6. Suicide prevention as a community development process: understanding circumpolar youth suicide prevention through community level outcomes.

    PubMed

    Allen, James; Mohatt, Gerald; Fok, Carlotta Ching Ting; Henry, David

    2009-06-01

    Community-based models have become increasingly prominent in prevention, and have special relevance for suicide prevention in circumpolar Indigenous communities. It follows that outcomes from circumpolar suicide prevention programs might be more completely understood at the community level. We present here a methodology for analysis at this level. This paper seeks to understand a cultural prevention program for rural Yup'ik youth in Alaska targeting suicide and co-occurring alcohol abuse as a community development process through changes at the community level. Quasi-experimental design with assessment at pre- and post-intervention or at 4 time points. The community development process for this project began in October 2004. The first program baseline assessment began in November 2006, prior to prevention activities with youth and parents, and the post-intervention assessment concluded in March 2008. Five key informants pre- and post-intervention completed a community readiness assessment, which is a structured procedure assessing a community's awareness of suicide as an issue and its, organizational readiness for prevention programming. Forty-three adult caregivers or sponsors of youth in the prevention program completed an assessment of behaviours that contributed to community protective factors from youth suicide and alcohol abuse at 4 time points before, during and after the intervention. The 54 youth who participated in the prevention program completed an assessment of community protective factors, also at 4 time points before, during and after the intervention. The community protective factors from suicide that were assessed included safety, enforcement of alcohol prohibitions, role models, support and opportunities for youth. Community readiness for the prevention efforts increased to new developmental stages of readiness post-intervention, and a trend in the data suggested community protective factors increased in the amount of protective behaviours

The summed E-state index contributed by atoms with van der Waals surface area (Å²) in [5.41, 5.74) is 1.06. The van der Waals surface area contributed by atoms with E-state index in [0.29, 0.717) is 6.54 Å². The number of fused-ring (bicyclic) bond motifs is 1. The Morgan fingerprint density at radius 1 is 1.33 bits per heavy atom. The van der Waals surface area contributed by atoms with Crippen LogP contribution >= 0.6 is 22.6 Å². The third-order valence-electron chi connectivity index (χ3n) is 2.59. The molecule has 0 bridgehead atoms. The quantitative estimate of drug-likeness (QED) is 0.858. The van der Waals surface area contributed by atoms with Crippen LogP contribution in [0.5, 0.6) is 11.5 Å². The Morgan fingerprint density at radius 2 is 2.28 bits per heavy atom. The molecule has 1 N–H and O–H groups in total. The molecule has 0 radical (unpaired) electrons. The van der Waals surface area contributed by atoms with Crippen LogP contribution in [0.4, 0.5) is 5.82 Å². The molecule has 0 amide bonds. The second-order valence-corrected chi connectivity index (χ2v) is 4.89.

7. Program Components | Cancer Prevention Fellowship Program

    Cancer.gov

    Annual Cancer Prevention Fellows' Scientific Symposium The Annual Cancer Prevention Fellows’ Scientific Symposium is held each fall. The symposium brings together senior fellows, new fellows, and the CPFP staff for a day of scientific exchange in the area of cancer prevention.

  8. Phthinia Winnertz (Diptera: Mycetophilidae): new species and records from the Neotropical and Oriental regions.

    PubMed

    Fitzgerald, Scott J

    2017-02-09

    Three new species of Phthinia Winnertz are described; P. amorimi n. sp. (Chile), P. oliveirae n. sp. (Chile), and P. nepalensis n. sp. (Nepal). Based on male terminalia, P. amorimi shows greater affinity to species previously described from Brazil whereas P. oliveirae is more similar to other Chilean species. Phthinia nepalensis is the first species of the genus described from the Oriental region. Distribution records for other Neotropical species are also given.

  9. Fire Prevention Inspection Procedures.

    ERIC Educational Resources Information Center

    Pribyl, Paul F.

    Lesson plans are provided for a fire prevention inspection course of the Wisconsin Fire Service Training program. Objectives for the course are to enable students to describe and conduct fire prevention inspections, to identify and correct hazards common to most occupancies, to understand the types of building construction and occupancy, and to…